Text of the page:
In the half century between 1830 and 1880, the American public encountered the first visual images of this country’s oldest and largest communal religious society. Published as newspaper and magazine illustrations or as separate engravings and lithographs meant to be framed and displayed, these prints reveal the changing ways in which Americans imagined the radically nonconformist Shakers, evolving from suspicion and ridicule to acceptance as a valued part of the cultural landscape of the nation.

Rob Emlen

Rob Emlen is a Visiting Scholar in American Studies at Brown University and a Fellow of the Massachusetts Historical Society. He recently retired as university curator and senior lecturer in American Studies at Brown, and as a part-time faculty member in the Theory and History of Art and Design at the Rhode Island School of Design. During his 34 years at Brown he conducted much of the research for his book Imagining the Shakers in the collections of the John Hay Library.

Date: Tuesday, February 11, 2020
Time: 4 p.m.
Location: Lownes Room, John Hay Library, 20 Prospect Street, Providence

To request special services, accommodations, or assistance for this event, please contact Jennifer Braga at Jennifer_Braga@brown.edu or (401) 863-6913 as far in advance of the event as possible. Thank you.

Exhibit | Early American & English Bookplates 18th-20th C.

Sonia Lustig
Bookplate Collection

Bookplates are also known as “ex libris” and include a name, motto, and motif. Decorated pieces of paper found on the inside of books, ex libris have practical, historical and social associations that trace back to 15th century Germany, around the time of the invention of the printing press. They not only promote the return of borrowed books and provide a trail of documented ownership, their artistic design also conveys the personalities of book owners and the practical and imaginary worlds inhabited by them.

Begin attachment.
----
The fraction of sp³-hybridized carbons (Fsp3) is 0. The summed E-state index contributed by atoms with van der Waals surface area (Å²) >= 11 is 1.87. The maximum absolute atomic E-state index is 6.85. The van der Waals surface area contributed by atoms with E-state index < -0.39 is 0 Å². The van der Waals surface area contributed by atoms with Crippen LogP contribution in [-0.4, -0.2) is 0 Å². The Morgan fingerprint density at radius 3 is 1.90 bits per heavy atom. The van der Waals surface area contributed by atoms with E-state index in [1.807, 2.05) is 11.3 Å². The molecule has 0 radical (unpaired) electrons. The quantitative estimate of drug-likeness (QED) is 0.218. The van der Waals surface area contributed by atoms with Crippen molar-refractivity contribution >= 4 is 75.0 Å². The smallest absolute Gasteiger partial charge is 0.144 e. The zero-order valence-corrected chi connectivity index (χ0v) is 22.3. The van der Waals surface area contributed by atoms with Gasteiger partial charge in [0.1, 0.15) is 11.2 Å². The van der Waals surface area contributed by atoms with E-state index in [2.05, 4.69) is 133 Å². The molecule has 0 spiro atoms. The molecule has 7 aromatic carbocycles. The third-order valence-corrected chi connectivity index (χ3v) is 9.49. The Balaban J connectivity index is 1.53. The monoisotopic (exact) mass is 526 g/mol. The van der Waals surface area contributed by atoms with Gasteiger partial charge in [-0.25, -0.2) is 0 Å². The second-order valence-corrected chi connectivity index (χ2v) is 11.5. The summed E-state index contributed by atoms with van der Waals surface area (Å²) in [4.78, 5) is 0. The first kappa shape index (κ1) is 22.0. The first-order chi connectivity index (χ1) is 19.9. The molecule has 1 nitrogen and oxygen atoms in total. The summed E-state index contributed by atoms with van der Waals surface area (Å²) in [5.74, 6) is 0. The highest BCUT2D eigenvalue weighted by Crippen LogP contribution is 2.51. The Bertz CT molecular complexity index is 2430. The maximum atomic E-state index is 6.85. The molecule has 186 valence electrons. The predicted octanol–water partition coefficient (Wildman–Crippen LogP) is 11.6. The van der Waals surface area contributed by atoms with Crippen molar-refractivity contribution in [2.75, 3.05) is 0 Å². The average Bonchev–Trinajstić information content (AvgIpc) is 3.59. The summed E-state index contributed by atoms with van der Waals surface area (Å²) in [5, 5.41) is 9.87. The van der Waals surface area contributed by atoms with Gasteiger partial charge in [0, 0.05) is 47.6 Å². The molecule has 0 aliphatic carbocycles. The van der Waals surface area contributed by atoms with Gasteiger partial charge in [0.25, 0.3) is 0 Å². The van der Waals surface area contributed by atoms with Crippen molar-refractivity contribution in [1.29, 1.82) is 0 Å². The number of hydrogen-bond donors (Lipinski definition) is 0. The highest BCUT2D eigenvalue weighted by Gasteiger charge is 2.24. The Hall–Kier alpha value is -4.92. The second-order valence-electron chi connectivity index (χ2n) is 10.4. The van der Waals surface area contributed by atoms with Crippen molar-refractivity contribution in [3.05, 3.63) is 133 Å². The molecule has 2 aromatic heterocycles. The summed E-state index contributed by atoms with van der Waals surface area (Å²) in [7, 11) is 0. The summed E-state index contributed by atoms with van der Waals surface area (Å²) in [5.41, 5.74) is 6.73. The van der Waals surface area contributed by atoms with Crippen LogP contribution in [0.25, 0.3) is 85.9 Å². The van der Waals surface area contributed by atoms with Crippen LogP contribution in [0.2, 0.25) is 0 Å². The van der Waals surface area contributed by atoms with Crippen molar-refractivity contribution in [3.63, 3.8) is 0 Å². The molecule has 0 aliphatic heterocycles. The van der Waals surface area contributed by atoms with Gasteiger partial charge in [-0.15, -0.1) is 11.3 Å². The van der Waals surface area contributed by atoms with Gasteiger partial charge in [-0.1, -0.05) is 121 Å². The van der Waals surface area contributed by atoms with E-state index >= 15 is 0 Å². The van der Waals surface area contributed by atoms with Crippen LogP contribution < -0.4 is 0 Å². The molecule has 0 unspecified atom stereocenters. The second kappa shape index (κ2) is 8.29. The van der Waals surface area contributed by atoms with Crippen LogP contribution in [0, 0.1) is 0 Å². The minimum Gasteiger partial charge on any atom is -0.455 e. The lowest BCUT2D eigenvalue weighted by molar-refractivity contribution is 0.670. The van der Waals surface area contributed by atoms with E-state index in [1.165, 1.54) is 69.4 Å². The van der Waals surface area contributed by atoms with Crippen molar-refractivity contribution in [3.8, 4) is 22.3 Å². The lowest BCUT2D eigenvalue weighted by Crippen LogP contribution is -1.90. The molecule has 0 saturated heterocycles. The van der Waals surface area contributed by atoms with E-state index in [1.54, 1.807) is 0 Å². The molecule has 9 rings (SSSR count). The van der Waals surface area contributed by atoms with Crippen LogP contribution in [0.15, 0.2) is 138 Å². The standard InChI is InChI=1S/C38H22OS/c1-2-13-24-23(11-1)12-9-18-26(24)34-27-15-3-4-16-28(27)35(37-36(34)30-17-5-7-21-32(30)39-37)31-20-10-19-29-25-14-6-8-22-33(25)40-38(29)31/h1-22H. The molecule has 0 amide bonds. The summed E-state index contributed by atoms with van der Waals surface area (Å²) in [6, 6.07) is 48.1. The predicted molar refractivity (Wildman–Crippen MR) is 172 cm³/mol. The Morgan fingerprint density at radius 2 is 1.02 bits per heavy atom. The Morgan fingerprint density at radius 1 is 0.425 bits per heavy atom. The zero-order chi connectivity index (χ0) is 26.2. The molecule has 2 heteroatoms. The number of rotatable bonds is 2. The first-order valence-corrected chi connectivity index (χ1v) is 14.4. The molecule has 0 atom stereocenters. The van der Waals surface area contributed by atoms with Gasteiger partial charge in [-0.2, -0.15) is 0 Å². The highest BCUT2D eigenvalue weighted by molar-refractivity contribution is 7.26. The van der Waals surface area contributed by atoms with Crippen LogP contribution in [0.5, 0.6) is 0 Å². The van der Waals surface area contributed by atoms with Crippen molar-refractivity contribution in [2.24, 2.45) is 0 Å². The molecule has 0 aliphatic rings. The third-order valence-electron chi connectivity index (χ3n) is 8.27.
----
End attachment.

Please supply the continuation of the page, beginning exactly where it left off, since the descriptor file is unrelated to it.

View bookplates for Henrietta Countess of Pomfret Lady of the Bedchamber to the Queen (1698–1761), Massachusetts Medical Society (1781), and Louis-Rene Quentin de Richebourg of Champcenetz (1759–1794), among others.

Exhibit Dates: February 6 – March 31, 2020
Exhibit TimeJohn Hay Library Hours
Exhibit Location: Second Floor Landing, John Hay Library, 20 Prospect Street, Providence

Event | #LibraryLove 2020

This Valentine’s Day – Friday, February 14 – let us know what you think is the greatest thing at the Library, enjoy cookies, write a love letter, explore poetry, and make a button from a special collections print. Available from 12 – 3 p.m. in these library locations:

  • Rockefeller Library, Sorensen Family Reading Room
  • John Hay Library, First Floor Lobby & Lounge
  • Sciences Library, Lobby
  • Orwig Music Library, Circulation Area

What do you love about the Library? 📚

We want to know about the book / journal / artifact / tool / technology / chair / view / librarian that you found through the Library that has had an effect on you. Please tell us by submitting a comment or posting to social with #LibraryLove at:

Cookies + ❤️

There will be cookies and a taped up heart in four library locations, along with sticky notes and pens. We invite you to write what you love about the Library on a sticky note and put it up on the wall with the heart.

Love Letters 💌 📬

Each location will also have available complimentary greeting cards from the Friends of the Library collection. Please help yourself to a card, write a love letter, seal and address the envelope (you will need to know the address), and place it in the box near the cards. The Library will mail it for you!

Poetry ✍︎ 🎼

Explore ten poems by writers who identify as LGBTQ+ and/or as members of historically underrepresented groups, printed out on posters at the Rock. Take a photo of your favorite poem or book of poetry. Video yourself reciting poetry or singing a love song. Post an original poem. #LibraryLove

Buttons 😍

Make a button out of priceless special collections materials! A button maker, fixings, and (prints of) eye catching items from the Hay’s special collections will be available in the lobby of the John Hay Library from 12 – 3 p.m.

Exhibit | Intercalary Event 2020

Works by